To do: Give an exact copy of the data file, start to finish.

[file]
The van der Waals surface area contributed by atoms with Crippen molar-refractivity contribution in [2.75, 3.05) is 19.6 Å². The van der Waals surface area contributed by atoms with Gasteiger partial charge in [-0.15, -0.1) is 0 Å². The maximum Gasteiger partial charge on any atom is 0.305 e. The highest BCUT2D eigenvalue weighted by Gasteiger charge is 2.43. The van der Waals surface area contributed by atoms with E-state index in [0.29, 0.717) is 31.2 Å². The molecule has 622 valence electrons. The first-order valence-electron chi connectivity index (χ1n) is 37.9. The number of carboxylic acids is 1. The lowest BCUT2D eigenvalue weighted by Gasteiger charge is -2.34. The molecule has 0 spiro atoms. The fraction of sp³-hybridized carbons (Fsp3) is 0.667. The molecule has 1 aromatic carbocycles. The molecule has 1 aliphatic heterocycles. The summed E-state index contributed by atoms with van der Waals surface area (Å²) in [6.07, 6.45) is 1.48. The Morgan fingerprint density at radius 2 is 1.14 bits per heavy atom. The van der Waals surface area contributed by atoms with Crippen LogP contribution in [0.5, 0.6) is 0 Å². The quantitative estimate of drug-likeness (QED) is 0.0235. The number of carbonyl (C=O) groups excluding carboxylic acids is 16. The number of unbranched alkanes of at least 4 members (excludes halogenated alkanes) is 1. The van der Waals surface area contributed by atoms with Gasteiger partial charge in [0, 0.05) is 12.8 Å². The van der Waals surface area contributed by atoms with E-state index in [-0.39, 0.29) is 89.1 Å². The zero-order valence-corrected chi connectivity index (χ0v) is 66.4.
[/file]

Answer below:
The van der Waals surface area contributed by atoms with Crippen molar-refractivity contribution in [2.75, 3.05) is 19.6 Å². The van der Waals surface area contributed by atoms with Gasteiger partial charge in [-0.15, -0.1) is 0 Å². The maximum Gasteiger partial charge on any atom is 0.305 e. The highest BCUT2D eigenvalue weighted by Gasteiger charge is 2.43. The van der Waals surface area contributed by atoms with E-state index in [0.29, 0.717) is 31.2 Å². The molecule has 622 valence electrons. The first-order valence-electron chi connectivity index (χ1n) is 37.9. The number of carboxylic acids is 1. The lowest BCUT2D eigenvalue weighted by Gasteiger charge is -2.34. The molecule has 0 spiro atoms. The fraction of sp³-hybridized carbons (Fsp3) is 0.667. The molecule has 1 aromatic carbocycles. The molecule has 1 aliphatic heterocycles. The summed E-state index contributed by atoms with van der Waals surface area (Å²) in [6.07, 6.45) is 1.48. The Morgan fingerprint density at radius 2 is 1.14 bits per heavy atom. The van der Waals surface area contributed by atoms with Crippen LogP contribution in [0.5, 0.6) is 0 Å². The quantitative estimate of drug-likeness (QED) is 0.0235. The number of carbonyl (C=O) groups excluding carboxylic acids is 16. The number of unbranched alkanes of at least 4 members (excludes halogenated alkanes) is 1. The van der Waals surface area contributed by atoms with Gasteiger partial charge in [0, 0.05) is 12.8 Å². The van der Waals surface area contributed by atoms with E-state index in [-0.39, 0.29) is 89.1 Å². The zero-order valence-corrected chi connectivity index (χ0v) is 66.4.